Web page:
2. Stein, Jürgen, and Axel U. Dignass. "Management of Iron Deficiency Anemia in Inflammatory Bowel Disease - a Practical Approach." Annals of Gastroenterology, vol. 26, no. 2, 2013, pp. 104-113.
  3. Charles, Christopher V, et al. “A Randomized Control Trial Using a Fish-Shaped Iron Ingot for the Amelioration of Iron Deficiency Anemia in Rural Cambodian Women.” Tropical Medicine & Surgery, vol. 03, no. 03, 2015, doi:10.4172/2329-9088.1000195.
  4. “Celiac Disease.” Mayo Clinic, Mayo Foundation for Medical Education and Research, 21 Oct. 2020,
  5. Freeman, Hugh J. "Iron Deficiency Anemia in Celiac Disease." World Journal of Gastroenterology : WJG, vol. 21, no. 31, 2015, pp. 9233-9238.
  6. “Celiac Disease and Anemia.” Gluten Intolerance Group, 8 Feb. 2021,
  7. “Roux-En-Y Gastric Bypass (RYGB).” UI Health: University of Illinois Hospital and Health Sciences System,
  8. “Iron Deficiency After Gastric Bypass Surgery.” Iron Deficiency After Gastric Bypass Surgery - Health Encyclopedia - University of Rochester Medical Center, deficiency and anemia are common after a gastric bypass,will probably prescribe iron supplements.
  9. Steenackers, Nele, et al. "Iron Deficiency After Bariatric Surgery: What is the Real Problem?" Proceedings of the Nutrition Society, vol. 77, no. 4, 2018, pp. 445-455.
  10. Sharp, William G., et al. "Dietary Intake, Nutrient Status, and Growth Parameters in Children with Autism Spectrum Disorder and Severe Food Selectivity: An Electronic Medical Record Review." Journal of the Academy of Nutrition and Dietetics, vol. 118, no. 10, 2018, pp. 1943-1950.
  11. Latif, A., P. Heinz, and R. Cook. "Iron Deficiency in Autism and Asperger Syndrome." Autism : The International Journal of Research and Practice, vol. 6, no. 1, 2002, pp. 103-114.
  12. Brittyn Coleman, MS. “5 Ways to Treat Iron Deficiency in Autism.” Autism Dietitian, Autism Dietitian, 22 Mar. 2021,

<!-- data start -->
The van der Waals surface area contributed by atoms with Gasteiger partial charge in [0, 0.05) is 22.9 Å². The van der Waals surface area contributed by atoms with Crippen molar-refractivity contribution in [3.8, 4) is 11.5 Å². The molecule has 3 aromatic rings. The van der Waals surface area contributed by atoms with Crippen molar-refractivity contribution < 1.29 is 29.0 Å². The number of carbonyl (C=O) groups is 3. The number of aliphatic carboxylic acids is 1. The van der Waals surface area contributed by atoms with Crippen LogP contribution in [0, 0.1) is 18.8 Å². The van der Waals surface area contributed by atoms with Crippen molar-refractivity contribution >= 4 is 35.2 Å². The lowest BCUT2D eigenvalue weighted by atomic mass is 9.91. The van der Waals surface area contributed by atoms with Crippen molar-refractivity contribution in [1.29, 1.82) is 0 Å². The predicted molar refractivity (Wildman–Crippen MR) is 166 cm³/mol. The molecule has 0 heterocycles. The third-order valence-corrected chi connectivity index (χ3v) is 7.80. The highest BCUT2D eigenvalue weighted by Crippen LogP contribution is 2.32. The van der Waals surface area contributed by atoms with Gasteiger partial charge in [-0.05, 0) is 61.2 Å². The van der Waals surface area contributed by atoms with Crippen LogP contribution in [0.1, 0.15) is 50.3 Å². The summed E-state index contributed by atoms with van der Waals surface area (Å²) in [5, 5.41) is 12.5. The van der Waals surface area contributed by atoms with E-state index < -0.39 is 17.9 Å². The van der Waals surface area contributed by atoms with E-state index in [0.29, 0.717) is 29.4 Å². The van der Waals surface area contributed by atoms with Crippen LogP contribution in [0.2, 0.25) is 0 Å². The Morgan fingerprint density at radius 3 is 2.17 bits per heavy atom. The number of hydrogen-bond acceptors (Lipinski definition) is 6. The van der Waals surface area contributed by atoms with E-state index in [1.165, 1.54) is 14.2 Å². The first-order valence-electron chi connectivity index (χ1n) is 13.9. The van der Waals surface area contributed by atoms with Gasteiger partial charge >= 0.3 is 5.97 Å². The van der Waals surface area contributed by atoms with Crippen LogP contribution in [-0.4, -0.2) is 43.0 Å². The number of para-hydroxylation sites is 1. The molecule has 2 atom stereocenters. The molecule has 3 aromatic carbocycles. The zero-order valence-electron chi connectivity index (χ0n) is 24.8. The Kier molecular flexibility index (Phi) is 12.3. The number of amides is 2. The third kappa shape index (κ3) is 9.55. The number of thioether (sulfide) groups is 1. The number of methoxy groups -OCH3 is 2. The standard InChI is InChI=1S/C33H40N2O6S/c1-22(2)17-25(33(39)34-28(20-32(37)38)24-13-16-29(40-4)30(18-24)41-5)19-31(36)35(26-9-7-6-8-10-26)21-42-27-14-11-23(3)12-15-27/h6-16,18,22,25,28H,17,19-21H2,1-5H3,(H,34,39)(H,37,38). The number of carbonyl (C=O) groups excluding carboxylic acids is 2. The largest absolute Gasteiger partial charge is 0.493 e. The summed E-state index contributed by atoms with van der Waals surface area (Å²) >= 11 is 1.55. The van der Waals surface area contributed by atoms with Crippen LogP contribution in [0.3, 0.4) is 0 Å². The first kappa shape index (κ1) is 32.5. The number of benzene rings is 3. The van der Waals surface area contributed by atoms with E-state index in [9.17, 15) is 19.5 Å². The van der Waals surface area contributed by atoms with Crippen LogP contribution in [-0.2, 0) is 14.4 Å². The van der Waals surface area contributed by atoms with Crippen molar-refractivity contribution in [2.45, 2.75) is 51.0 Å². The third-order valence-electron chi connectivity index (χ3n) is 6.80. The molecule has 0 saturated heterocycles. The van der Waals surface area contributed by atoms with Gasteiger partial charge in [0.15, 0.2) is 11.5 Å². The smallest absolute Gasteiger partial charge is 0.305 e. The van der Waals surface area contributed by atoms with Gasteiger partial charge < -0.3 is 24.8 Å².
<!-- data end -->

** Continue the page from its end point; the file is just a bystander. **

13. Zalpuri, Saurabh, et al. "Iron deficiency–related Symptoms in Whole Blood Donors: A Systematic Review." Transfusion (Philadelphia, Pa.), vol. 59, no. 10, 2019, pp. 3275-3287.
  14. “Iron Deficiency Anemia.” Mayo Clinic, Mayo Foundation for Medical Education and Research, 18 Oct. 2019,
  15. Cable, Ritchard G., et al. "Iron Deficiency in Blood Donors: Analysis of Enrollment Data from the REDS‐II Donor Iron Status Evaluation (RISE) Study." Transfusion (Philadelphia, Pa.), vol. 51, no. 3, 2011, pp. 511-522.
  16. “Protecting Our Life Blood: Iron Deficiency in Canadian Blood Donors.” Canadian Blood Services, deficiency is common in,but it does store it.
  17. “Iron 101: Facts about Iron.” Lucky Iron Fish,
  18. “How You Can Optimize Your Iron Intake By Maximizing Absorption.” Lucky Iron Fish,
  19. Charles, Christopher V., Alastair J. S. Summerlee, and Cate E. Dewey. "Iron Content of Cambodian Foods when Prepared in Cooking Pots Containing an Iron Ingot: Iron Content of Food Prepared with an Iron Ingot." Tropical Medicine & International Health, vol. 16, no. 12, 2011, pp. 1518-1524.
  20. Rodríguez-Vivaldi, Ana María, and Kathy Beerman. “Testing the Efficacy of the Lucky Iron Fish® in Reversing Iron Deficiency Anemia in Rural, Impoverished Regions of Guatemala.” Journal of Global Health Reports, vol. 2, 2018, doi:10.29392/joghr.2.e2018014.
  21. “Endometriosis.” Mayo Clinic, Mayo Foundation for Medical Education and Research, 16 Oct. 2019,
  22. Atkins, Hannah M, et al. “Systemic Iron Deficiency in a Nonhuman Primate Model of Endometriosis.” Comparative Medicine, vol. 68, no. 4, 2018, pp. 298–307., doi:10.30802/aalas-cm-17-000082.